Blake started investing $200 a month at age 30. Even though he started later than his friend, he kept his money in longer. In fact, he let the account build until he was 67 years old.  

When Blake pulled his money out, it had accumulated to $1,483,033. And while that’s not too shabby, Jack’s return was $2,547,150, quite a bit more. 

Jen Glantz

Jen Glantz, writer at BusinessInsider.com found out about compound interest later in life, but once she did, she was able to take advantage of all it had to offer. 

She started by taking money out of her savings account that had a .03% interest rate and putting it in a high yield saving account that offered 1.7% interest. That way, every time the money compounded, it would give her even bigger returns. 

Then she opened a high interest CD that compounded daily. She was able to take advantage of the higher interest rates as well as the frequency  at which the money earned interest. 

She also reconsidered the financial strategy she was taking with her retirement account. Originally, she would only make a deposit into the account once a year. She switched tactics making more monthly contributions knowing it would earn her more interest. Another bonus was that the interest she earned on her SEP IRA account was tax deferred. 

Tips for Smart Compound Investing

If you are interested in growing your wealth with compound investing, here are some useful tips.

Start by Focusing on Saving: Although financial experts say that the interest rate and how often the money compounds are more important than the investment itself, in the early years, building up your savings will be key. Live frugally and budget accordingly so you can begin squirreling away savings on a monthly basis. Focus on building a nest egg rather then trying to find the right investments.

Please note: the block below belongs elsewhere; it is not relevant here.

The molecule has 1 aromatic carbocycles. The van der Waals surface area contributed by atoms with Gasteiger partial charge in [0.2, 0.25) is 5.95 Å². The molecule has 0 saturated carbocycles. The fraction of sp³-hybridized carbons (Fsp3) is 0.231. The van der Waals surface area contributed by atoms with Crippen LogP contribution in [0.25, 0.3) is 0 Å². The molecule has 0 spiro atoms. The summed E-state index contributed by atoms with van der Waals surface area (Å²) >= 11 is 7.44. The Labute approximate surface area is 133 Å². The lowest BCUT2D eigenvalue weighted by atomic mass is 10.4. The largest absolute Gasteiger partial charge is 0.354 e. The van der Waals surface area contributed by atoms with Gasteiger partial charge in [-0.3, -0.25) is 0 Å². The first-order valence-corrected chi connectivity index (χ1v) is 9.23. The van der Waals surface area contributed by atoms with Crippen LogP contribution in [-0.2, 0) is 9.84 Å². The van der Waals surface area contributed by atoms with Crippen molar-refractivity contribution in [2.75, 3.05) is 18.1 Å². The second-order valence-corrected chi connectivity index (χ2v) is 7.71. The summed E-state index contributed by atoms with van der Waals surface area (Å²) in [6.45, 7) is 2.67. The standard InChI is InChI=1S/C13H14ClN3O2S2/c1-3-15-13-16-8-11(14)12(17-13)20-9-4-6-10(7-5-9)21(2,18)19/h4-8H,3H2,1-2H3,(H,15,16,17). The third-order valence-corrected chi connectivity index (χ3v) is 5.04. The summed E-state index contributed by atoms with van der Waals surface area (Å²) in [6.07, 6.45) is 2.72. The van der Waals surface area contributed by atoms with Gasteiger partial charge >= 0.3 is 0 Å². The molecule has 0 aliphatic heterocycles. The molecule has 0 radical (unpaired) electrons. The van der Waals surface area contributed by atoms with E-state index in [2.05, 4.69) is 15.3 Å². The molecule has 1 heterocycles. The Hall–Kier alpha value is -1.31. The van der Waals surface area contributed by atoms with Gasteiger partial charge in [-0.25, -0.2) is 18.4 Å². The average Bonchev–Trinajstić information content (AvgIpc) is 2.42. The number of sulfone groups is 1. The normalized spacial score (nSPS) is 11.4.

Be Patient: The more often your interest compounds, the more money you’ll be making. Therefore, it’s smart to leave money in your accounts as opposed to pulling it out because you’re frustrated by low returns. It may take a while, sometimes as much as 25 years, but over time, you will see your money grow. 

Invest in Yourself: The more money you have to invest, the more it will grow. Therefore, you will also want to invest in yourself gaining skills and training that can qualify you for higher paying jobs. You can use the extra pay to make bigger deposits into your account that will make even more interest. 

When Compound Interest is Bad

For the most part, when it comes to compound interest, you can’t go wrong…except when you’re paying off an account that accumulates compound interest. 

Take, for instance, your credit card. 

Your credit card has an interest rate that makes your payments higher. Not only does it accumulate interest, it tacks interest onto that interest so that you owe more and more each month. 

The best way to avoid this negative compound interest is to make a payment each month that is big enough to keep interest under control. Better yet, pay off credit cards immediately or avoid using them altogether. 

Compound interest is a great way to accumulate wealth. Be smart with your money and make the right investments to get it to work for you. Good luck watching those number grow.

Research for this article was sourced from the following: